The legendary director helped the Allies by capturing Hitler's concentration camps on film. Here's how it impacted his art.
A startling new poll showed that 22 percent of Millennials either never heard of, or aren’t sure they heard of, the Holocaust.
Director George Stevens learned firsthand of the barbarism that left 6 million Jews dead.
The director, best known for classics like “Shane,” “A Place in the Sun” and “Giant,” spent time in Germany where he witnessed the results of Adolf Hitler’s genocidal scheme.
Author Don Graham recalls why Stevens joined the war effort and how filming Nazi concentration camps left him shattered in “Giant: Elizabeth Taylor, Rock Hudson, James Dean, Edna Ferber, and the Making of a Legendary American Film.”
Stevens visited both Nordhausen and Dachau during his days as a U.S. military filmmaker. Like some of his peers, Stevens left his career behind to defeat the Nazi menace.
Stevens had seen Leni Riefenstahl’s “Triumph of the Will,” Hitler’s most notorious Nazi propaganda piece. His reaction? He suddenly knew he had to use his cinematic skills to help the Allies.
He couldn’t have prepared for what he’d find overseas, though.
“He shot footage in Nordhausen, where the ravaged bodies of slave workers bore the grim evidence of starvation, torture, and murder,” Graham writers. At Dachau “he shot boxcars packed with skeletal Jews, he shot ditches filled with the dead.”
FAST FACT: A 17-year-old George Stevens served as an assistant cameraman at Hal Roach Studios, where he helped shoot a number of western films.
Two of Stevens’ war films, “The Nazi Plan” and “Nazi Concentration Camps,” later served as evidence in the Nurremberg trials.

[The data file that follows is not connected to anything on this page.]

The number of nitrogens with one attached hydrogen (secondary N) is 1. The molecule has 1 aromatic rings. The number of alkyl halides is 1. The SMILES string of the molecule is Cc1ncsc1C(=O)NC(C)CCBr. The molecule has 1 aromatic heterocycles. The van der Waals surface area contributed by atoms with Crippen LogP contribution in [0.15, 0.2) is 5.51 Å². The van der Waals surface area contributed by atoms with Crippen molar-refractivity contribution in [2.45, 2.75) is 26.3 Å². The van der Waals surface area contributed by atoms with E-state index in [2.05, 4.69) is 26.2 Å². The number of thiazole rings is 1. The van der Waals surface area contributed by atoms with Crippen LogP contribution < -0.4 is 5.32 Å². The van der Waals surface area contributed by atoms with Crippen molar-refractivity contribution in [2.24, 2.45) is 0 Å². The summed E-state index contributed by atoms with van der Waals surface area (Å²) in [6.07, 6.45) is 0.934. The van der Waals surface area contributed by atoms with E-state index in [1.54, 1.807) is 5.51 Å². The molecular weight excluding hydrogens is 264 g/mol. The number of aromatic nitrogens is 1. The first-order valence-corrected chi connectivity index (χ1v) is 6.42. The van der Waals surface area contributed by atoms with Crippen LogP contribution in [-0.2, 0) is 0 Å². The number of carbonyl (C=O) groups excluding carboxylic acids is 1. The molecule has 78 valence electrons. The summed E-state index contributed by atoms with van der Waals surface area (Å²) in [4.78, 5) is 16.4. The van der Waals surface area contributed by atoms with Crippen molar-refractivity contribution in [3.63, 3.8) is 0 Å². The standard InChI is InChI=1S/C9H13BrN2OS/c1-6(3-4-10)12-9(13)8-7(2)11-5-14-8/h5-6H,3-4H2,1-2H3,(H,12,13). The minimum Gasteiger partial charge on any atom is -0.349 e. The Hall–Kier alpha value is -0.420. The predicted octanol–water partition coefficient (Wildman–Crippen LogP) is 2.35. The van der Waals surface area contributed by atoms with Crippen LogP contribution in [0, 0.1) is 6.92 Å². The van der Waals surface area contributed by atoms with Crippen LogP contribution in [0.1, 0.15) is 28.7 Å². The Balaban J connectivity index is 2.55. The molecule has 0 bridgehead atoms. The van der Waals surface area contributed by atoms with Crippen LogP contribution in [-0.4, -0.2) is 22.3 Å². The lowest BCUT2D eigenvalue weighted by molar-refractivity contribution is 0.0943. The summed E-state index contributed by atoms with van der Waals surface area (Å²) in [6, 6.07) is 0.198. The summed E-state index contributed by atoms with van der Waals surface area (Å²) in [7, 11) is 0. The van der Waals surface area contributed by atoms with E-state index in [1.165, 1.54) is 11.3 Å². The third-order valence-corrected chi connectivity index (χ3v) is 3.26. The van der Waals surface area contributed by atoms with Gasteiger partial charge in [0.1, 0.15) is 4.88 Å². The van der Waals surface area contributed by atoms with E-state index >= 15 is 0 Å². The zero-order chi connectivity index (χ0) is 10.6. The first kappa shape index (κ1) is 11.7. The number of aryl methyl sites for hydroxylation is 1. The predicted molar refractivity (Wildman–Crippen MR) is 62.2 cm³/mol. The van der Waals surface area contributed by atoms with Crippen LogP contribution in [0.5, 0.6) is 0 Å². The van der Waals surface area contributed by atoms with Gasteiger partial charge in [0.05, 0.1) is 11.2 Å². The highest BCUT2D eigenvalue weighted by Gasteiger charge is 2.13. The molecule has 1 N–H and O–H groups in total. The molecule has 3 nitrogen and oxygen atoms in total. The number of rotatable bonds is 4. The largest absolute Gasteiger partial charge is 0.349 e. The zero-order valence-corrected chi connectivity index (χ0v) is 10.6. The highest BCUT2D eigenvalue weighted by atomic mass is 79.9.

His Hollywood art would never be the same.
Stevens eventually resumed his career. When it came time to craft his epic 1953 western “Shane” he made sure the film’s violence didn’t mimic previous oaters. Children of the era, he noted, were infatuated with playing Cowboys & Indians. They’d fire pretend pistols in the grand western movie tradition.
That didn’t sit well with the director.
His “Shane” featured a boy just like those lads. Joey (Brandon De Wilde) dreamed of outdrawing faceless foes, imitating the sounds of his pistol finishing the deed. Then he met Shane (Alan Ladd), a gunslighter hoping he had fired his last round in anger..
The rise of a murderous rancher made that impossible, but Stevens’ film reflects the toll violence has on the soul.
For “Giant,” the filmmaker fought to include a sequence that both the legendary Jack Warner and the source material’s author, Edna Ferber, wanted cut.
The subplot followed the return of two Texas men from the World War II battlefield. One soldier returned to a hero’s welcome, complete with all the pomp and circumstance the Texas town could muster.
The other? A flag-draped carpet was met with mournful silence.
The Library of Congress selected “Giant” for preservation in 2005 for its “cultural and historical significance.” Graham’s book recalls the larger than life personalities behind the Oscar-winning film, from its starry cast (Rock Hudson, Elizabeth Taylor and James Dean) to the behind-the-scenes drama every step of the shoot.
BONUS: The HiT ‘cast talked to author Don Graham about his excellent new book.